Yet in negotiations in which identity is not explicitly the subject there are still myriad ways that identity can affect the substance of a negotiation as well as the process. Identity, however broadly or narrowly understood, creates, undermines, and complicates the pre-negotiation commitments of counterparties. By doing so, it has the potential to make even simple negotiations difficult to traverse. Regular negotiating commitments are often easier to handle because they are presented and discussed throughout the interaction, but commitments that result from negotiator’s identity often remain unsaid. Examples might include the following: 

  • A gay groom may negotiate with his straight, future mother-in-law over nontraditional details that he wants to include in his wedding. 
  • A conservative student may feel committed to a political view that would cause her to oppose the general inclination of a student committee making a seemingly nonpolitical decision. 
  • Christian may object out of conscience to a somewhat deceitful negotiating strategy that his colleagues want to implement. 

Many such identities have achieved a social taboo status allowing them to avoid discussion, however much they influence the pre-negotiation commitments of counterparties. Even if not taboo, identity commitments may appear too risky to explicitly discuss because of the difficulty in predicting a counterpart’s response. Three ways that unsaid identity commitments can affect a negotiation are undisclosed third party influence, identity commitment assumptions, and unexpected trip mines.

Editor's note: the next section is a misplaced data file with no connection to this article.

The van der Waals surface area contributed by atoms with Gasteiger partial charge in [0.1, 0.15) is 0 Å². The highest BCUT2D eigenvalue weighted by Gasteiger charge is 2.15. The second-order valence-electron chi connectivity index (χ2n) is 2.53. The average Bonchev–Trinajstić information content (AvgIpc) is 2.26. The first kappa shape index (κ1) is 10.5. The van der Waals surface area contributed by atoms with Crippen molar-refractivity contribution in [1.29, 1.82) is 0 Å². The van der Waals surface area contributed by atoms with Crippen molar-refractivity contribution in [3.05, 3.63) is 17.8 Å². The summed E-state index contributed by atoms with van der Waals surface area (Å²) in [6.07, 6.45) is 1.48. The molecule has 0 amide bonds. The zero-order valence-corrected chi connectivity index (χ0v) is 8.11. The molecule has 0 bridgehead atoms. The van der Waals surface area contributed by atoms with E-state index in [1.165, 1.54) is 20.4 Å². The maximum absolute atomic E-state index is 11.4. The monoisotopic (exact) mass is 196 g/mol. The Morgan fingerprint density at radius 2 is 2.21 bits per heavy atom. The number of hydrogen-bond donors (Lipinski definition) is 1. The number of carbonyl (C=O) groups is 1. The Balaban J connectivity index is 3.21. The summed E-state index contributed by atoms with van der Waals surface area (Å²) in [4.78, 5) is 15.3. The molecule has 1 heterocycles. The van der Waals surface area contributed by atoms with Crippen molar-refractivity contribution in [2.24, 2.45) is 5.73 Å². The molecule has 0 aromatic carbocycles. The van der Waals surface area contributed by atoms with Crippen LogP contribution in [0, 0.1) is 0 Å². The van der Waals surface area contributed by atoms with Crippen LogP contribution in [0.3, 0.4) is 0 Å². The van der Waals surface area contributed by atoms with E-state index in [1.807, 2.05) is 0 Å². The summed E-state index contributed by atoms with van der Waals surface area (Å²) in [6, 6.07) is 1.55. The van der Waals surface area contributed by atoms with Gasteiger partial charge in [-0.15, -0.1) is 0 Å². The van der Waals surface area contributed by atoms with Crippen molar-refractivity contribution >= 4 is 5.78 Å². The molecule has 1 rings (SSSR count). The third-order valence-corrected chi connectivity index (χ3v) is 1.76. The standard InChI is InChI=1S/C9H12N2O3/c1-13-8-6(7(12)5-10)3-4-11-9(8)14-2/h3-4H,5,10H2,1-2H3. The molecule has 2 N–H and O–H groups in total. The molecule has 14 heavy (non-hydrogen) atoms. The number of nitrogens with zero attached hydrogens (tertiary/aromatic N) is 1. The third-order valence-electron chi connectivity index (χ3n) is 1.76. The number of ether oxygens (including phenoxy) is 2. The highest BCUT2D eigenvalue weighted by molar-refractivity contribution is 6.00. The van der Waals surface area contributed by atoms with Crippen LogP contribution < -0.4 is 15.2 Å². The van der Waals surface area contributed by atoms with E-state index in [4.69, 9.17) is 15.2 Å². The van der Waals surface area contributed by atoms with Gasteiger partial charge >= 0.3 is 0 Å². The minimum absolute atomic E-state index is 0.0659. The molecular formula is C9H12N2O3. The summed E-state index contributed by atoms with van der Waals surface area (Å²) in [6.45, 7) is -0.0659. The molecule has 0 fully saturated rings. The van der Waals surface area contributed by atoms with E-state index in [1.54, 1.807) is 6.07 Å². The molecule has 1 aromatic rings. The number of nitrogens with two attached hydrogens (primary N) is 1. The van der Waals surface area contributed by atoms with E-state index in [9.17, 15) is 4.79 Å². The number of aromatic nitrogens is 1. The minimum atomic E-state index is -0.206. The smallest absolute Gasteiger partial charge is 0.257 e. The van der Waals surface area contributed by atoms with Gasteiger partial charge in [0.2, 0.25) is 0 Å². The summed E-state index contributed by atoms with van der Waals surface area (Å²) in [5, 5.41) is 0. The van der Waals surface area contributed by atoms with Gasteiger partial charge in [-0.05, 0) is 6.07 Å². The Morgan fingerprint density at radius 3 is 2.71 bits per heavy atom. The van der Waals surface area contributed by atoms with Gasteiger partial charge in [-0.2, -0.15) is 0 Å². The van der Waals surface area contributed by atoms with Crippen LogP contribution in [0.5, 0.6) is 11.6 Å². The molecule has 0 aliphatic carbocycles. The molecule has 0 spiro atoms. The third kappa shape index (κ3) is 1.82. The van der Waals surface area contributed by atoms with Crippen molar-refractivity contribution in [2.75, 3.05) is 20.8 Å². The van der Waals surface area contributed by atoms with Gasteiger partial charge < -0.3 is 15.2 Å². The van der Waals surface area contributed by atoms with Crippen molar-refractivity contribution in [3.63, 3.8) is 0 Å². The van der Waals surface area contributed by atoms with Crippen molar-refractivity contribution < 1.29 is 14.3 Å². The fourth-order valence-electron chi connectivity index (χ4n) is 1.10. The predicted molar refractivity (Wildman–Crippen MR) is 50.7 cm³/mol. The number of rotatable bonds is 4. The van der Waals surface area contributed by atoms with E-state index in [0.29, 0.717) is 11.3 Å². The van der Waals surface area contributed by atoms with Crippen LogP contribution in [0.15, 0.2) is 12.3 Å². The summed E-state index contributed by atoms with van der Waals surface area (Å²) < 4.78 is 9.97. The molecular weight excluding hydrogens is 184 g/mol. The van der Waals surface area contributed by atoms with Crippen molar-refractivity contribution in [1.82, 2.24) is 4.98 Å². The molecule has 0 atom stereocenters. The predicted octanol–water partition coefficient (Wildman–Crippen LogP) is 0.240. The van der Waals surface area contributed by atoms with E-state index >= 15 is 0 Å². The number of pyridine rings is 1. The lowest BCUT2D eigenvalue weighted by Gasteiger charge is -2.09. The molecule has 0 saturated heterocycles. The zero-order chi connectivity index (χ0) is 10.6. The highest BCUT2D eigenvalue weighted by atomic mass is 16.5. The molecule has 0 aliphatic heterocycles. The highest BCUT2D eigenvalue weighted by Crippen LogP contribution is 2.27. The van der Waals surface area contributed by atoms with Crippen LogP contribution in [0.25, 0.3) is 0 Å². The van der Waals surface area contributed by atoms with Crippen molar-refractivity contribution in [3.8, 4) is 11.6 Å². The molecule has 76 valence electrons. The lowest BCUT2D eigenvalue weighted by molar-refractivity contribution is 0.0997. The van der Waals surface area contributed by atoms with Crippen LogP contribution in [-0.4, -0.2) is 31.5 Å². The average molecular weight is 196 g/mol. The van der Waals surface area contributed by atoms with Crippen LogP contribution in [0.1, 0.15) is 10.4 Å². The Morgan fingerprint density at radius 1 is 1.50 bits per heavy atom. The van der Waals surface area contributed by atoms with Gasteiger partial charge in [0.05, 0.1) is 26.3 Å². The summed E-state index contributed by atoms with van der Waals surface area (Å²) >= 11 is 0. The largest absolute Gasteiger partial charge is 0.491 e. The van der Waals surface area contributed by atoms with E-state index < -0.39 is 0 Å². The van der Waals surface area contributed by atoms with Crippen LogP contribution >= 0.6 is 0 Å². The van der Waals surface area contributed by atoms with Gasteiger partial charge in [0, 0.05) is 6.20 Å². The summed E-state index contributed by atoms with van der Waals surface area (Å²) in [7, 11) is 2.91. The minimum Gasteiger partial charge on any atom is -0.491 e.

Third Party Influence

Personal identity creates affinity for particular people or groups of people, and when a negotiating counterpart fails to disclose that affinity, that counterpart may hide third-party influence that is dispositive for the negotiation. Consider the employee requesting a raise in our example. Perhaps the employee’s reason for her request implicates her identity due to familial affiliations in that she hopes to better support a family member who is sick at home. In a less tangible connection, perhaps the employee has discovered that women of her race are consistently among the lowest-paid in her field, and on their behalf she considers it important to far exceed the average salary. To discuss such personal considerations may be uncomfortable for the employee. Or in the case of the sick family member, the third party may expect privacy from the employee, thus drawing her into an informal agency relationship. However strong these connections, the employee is not only representing herself in negotiations but is also representing her people.